Most songs about dancing fall into one of two categories:
- Instructional. These are songs whose sole purpose is to tell you how to do a certain dance. The hokey-pokey is probably the grandfather of instructional dance songs, but many have followed. These songs are great for people who lack confidence on the dance floor, but as songs they often fail miserably. The occasional instructional dance song can be a classic, but generally they range from mildly annoying to genuinely obnoxious to gouge-your-eyes-out awful.
- Motivational. These are the tunes whose only goal is get you moving. No particular dance style is specified, although participants are usually urged to throw their hands up in the air, and wave them like they just don’t care. These songs are great if you just want to burn off some energy to a solid party jam. They’re plenty of fun, if a little bit mindless.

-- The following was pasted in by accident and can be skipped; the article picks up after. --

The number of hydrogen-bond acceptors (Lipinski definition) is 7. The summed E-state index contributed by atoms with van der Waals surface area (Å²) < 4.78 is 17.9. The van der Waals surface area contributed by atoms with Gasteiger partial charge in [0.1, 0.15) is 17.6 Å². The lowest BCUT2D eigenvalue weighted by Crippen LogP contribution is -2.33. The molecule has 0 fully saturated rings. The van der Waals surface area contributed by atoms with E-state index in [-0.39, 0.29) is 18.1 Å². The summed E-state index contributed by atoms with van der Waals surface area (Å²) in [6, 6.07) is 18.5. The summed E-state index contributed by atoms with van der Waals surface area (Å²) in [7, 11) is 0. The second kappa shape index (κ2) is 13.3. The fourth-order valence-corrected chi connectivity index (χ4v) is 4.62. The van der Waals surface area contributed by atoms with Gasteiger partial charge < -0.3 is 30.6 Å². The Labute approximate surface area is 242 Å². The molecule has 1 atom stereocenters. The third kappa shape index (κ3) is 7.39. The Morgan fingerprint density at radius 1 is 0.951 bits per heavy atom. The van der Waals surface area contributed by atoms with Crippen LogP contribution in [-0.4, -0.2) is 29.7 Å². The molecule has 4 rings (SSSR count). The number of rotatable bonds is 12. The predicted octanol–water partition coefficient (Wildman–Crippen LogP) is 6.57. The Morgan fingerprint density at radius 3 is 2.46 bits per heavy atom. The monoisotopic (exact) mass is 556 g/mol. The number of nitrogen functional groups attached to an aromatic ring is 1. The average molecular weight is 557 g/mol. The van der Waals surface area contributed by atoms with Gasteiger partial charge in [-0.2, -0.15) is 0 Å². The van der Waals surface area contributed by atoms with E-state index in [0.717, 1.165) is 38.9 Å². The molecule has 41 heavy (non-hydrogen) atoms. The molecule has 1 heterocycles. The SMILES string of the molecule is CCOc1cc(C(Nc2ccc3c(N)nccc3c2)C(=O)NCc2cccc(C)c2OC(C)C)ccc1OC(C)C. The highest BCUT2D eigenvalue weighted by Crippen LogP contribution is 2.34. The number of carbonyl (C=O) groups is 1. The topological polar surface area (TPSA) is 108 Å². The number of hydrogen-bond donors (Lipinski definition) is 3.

As you can tell by the lyrics and the video, “Coffee” by Sylvan Esso is a song about dancing, but it doesn’t fall into either of the above categories. It’s more introspective than instructional; more emotional than motivational. I like to think of it as a song that sees dancing as relationships in miniature. The excitement of scanning the crowd for the next partner, the electricity of initial contact, the boredom of familiarity…even despair at the possibility of not finding the right person. “The sentiment’s the same, but the pair of feet change.”
Now don’t get me wrong here. I love a good mindless dance song as much as anyone. But I’m glad that Sylvan Esso made a song as exciting to the brain as it is to the feet.
What makes this a beautiful song:
1. In the opening twenty seconds, it’s hard to tell where the downbeat is.
2. At 1:17, there’s a tiny woodpecker in your speakers.
3. The words “my baby does the hanky-panky” have never sounded as mournful and meaningful as they do at 3:03.
Recommended listening activity:
Arranging your spice rack so that the labels face each other.